The Treasury Department has announced new sanctions against a Malaysian Bank and a handful of other businesses, claiming they are involved in a “far-reaching plot” by the Iranian government to sell oil to other people.
The US has sought to prevent Iran from selling oil, except to a handful of nations hand-picked by the Obama Administration to receive waivers, and has sought to limit Iran’s ability to either get paid for that oil or to spend the money buying other things from other nations.
US efforts to keep Iran entirely off of the international banking market has led Iranian companies to return to a gold-based barter system, and even that has been severely restricted by US threats of further sanctions for anyone caught trading gold for oil.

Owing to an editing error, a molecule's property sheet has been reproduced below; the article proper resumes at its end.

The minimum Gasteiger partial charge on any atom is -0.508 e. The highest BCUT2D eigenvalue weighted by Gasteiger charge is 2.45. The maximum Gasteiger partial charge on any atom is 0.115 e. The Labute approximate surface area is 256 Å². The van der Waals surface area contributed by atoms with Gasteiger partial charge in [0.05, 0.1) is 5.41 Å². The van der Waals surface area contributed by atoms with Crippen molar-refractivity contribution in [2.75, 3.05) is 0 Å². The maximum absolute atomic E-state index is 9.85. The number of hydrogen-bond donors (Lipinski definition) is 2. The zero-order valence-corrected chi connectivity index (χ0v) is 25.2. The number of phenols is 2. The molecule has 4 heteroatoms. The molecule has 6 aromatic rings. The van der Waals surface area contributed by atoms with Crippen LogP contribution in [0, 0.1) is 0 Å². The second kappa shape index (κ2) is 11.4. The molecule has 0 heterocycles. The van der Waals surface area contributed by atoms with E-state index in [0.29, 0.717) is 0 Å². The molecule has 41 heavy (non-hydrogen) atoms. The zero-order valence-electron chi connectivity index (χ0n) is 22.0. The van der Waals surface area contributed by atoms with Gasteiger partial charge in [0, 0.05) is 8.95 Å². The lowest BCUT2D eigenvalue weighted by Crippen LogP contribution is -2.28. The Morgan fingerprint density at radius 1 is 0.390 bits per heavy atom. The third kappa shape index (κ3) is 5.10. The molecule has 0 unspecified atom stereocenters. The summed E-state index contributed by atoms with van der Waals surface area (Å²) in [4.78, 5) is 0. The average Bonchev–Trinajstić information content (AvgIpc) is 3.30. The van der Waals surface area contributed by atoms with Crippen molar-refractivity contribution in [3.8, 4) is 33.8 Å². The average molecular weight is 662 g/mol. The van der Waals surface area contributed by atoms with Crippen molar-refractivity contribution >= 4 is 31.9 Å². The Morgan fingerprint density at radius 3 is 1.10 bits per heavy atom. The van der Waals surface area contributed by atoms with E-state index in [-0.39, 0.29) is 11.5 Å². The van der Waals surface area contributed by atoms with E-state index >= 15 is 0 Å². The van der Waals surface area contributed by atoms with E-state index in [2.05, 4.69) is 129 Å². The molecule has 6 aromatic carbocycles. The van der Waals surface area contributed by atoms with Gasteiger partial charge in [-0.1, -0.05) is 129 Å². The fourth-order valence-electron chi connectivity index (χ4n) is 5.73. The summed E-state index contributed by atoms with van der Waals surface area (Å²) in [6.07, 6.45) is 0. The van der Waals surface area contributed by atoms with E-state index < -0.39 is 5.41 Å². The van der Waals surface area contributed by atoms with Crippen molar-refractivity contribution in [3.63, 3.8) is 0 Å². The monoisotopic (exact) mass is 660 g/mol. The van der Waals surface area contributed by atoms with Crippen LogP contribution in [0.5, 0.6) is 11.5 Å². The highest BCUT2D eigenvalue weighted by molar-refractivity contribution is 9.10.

Indeed, this effort to ban trading in gold in that it is trading at all was the centerpiece of the US proposal at the latest P5+1 meeting, in which Iran would give up materially its entire civilian nuclear program in return for US permission to engage in limited gold-based trading.
Treasury Under Secretary David S. Cohen termed Iran’s effort to sell oil for actual money as an essence mirroring “criminal money laundering techniques,” going on to brag that Iran was “not being terribly successful” in engaging in international commerce and promising ongoing US vigilance to prevent Iran from “abuse” of the global financial system.
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